Sunday, September 22, 2013

Let's Talk About My Boobies (Long post)

I've had several people ask me how my cancer was found.  So I thought I would write it out for everyone all at once.  Who knows, it may help others to trust their instincts.

I remember when I got my gallbladder out, and had a hysterectomy later, that I thought "Hmm, this is a great way to lose weight.  I wonder what other body parts I could get rid of".  My breasts never made the list.  I love those things.

Well, a year ago I dreamed I had cancer.  It was a very vivid dream, and I could actually see the cancer growing on what looked like a gland in my body.  I dreamed I told everyone that I was about to die.  I remember everybody I knew climbing onto a school bus and waving goodbye to me out of the windows as they headed to my funeral.  I awoke shaken and saddened.

Around that same time, I had shooting pains down my right arm for a couple months, had a numb hand, and I would wake at night screaming from the pain.  But I thought it was just maybe a herniated disc or pinched nerve from carrying Eliah around.  I didn't have insurance or time for a doctor, so I dealt with the pain.  Plus, you can't go to the doctor with a cancer dream and wonky arm and expect them to take you seriously.  Eventually, after a few months, the pain lessened and I thought I was getting better.

Also during that time, I had only the second dream of my mother since her passing in 1997.  I dreamed that she was coming to live in my town, and I was helping her pick out a place.  I didn't know what it meant at the time.

After I sewed the quilt,
I ironed on photos of the family in all the white spots
I subconciously started getting ready for something to happen to me.  I recorded all of Eliah's favorite books on video for him.  I made a memory quilt for Natalie with pictures of our family.  I even picked out a song (in February) that I wanted played at my funeral.  I swear I'm not a morbid person, but I felt a driving force to do these things.   I even told people that I knew I was going to get breast cancer (of course nobody thought twice about it).  I'm not really known for being sane anyway.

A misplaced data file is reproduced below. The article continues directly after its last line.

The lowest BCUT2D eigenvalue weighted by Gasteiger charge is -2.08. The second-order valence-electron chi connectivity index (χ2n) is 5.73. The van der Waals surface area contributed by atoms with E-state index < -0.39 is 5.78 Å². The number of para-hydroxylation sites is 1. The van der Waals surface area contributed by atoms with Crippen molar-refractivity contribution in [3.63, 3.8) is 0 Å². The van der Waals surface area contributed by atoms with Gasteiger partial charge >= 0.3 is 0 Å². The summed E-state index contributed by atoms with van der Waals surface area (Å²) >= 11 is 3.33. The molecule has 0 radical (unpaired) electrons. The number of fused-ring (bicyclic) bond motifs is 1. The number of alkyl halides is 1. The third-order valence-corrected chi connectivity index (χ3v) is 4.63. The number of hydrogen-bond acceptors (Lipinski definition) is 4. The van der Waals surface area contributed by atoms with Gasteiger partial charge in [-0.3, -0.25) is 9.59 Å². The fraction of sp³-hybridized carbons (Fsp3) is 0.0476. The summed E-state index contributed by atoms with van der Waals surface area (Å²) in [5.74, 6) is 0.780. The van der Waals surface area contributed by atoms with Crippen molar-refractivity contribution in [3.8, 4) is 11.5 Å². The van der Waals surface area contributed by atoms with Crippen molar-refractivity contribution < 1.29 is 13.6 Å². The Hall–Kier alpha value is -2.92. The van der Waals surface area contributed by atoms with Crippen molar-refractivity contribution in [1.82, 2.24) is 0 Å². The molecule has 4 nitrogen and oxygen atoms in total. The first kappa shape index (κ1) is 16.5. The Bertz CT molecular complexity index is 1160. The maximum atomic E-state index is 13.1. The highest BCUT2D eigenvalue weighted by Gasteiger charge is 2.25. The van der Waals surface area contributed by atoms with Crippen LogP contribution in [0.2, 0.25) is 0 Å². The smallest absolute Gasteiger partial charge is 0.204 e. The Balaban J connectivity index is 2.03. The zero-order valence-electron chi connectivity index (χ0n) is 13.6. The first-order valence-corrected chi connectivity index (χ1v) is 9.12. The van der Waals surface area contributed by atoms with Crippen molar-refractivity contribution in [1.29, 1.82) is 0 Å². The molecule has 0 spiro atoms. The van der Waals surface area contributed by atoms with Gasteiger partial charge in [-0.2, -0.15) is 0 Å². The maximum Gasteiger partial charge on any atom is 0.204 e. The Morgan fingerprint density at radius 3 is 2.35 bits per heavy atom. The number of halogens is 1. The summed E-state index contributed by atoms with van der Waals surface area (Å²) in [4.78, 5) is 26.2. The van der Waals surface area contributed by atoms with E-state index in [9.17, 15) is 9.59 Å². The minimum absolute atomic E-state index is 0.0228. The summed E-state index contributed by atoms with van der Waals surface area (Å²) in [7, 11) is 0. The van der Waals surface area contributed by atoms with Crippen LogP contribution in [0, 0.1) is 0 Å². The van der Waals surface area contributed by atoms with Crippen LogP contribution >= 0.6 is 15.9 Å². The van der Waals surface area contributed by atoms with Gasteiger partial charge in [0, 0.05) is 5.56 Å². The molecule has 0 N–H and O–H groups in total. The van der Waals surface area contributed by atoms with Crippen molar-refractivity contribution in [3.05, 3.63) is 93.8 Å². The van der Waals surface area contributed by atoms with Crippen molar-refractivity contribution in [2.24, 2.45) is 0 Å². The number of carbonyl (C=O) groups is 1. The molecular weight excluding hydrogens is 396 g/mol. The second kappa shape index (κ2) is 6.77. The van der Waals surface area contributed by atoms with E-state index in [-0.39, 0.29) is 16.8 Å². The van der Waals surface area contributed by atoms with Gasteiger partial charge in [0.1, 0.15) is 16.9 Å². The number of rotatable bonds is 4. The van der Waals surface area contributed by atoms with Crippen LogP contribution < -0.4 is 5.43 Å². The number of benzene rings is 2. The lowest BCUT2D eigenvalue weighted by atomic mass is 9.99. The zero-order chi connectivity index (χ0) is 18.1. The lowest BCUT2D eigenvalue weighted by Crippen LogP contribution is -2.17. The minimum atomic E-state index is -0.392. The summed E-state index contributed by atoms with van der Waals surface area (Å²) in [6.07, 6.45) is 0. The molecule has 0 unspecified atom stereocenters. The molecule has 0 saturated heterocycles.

Then earlier this year, maybe in April,  I started having pain in my right breast, just an ache on the side, nothing major.  I figured it was monthly hormonal changes, so I approached with the "wait and see" attitude.  After two or three months it increased and started to affect my armpit.  Still, I dealt with it because I just didn't have time or money for the doctor.

August 20, 2013, I was sitting on the porch drinking my morning coffee, and the pain in my armpit got so bad it felt like a knife was going through my armpit down into my breast.  I put my hand in my armpit to try and massage the pain away, and that's when I found a hard lump, smaller than a pea.  I tried to follow the pain and started pressing on my breast wherever it hurt the most.  That lead me to find another hard lump, the size and feel of a pistachio deep behind my nipple.  It was solid and fixed in place.  My stomach dropped, but I didn't panic yet, because maybe the other breast had the same thing.  It's not like had ever done a self breast exam on a regular basis.

I spent the next thirty minutes feeling every inch of both breasts.  It's not as fun as it sounds, as you can imagine my dismay when the left breast did not feel the same.  I googled, like I always do.  All signs of a lump in the breast and the armpit lead to breast cancer.   Everyone said, "Don't panic.  Women have lumps.  You're too young. It's probably just a cyst."  But I know what I felt.  I know what I had dreamed a year before.  This was it.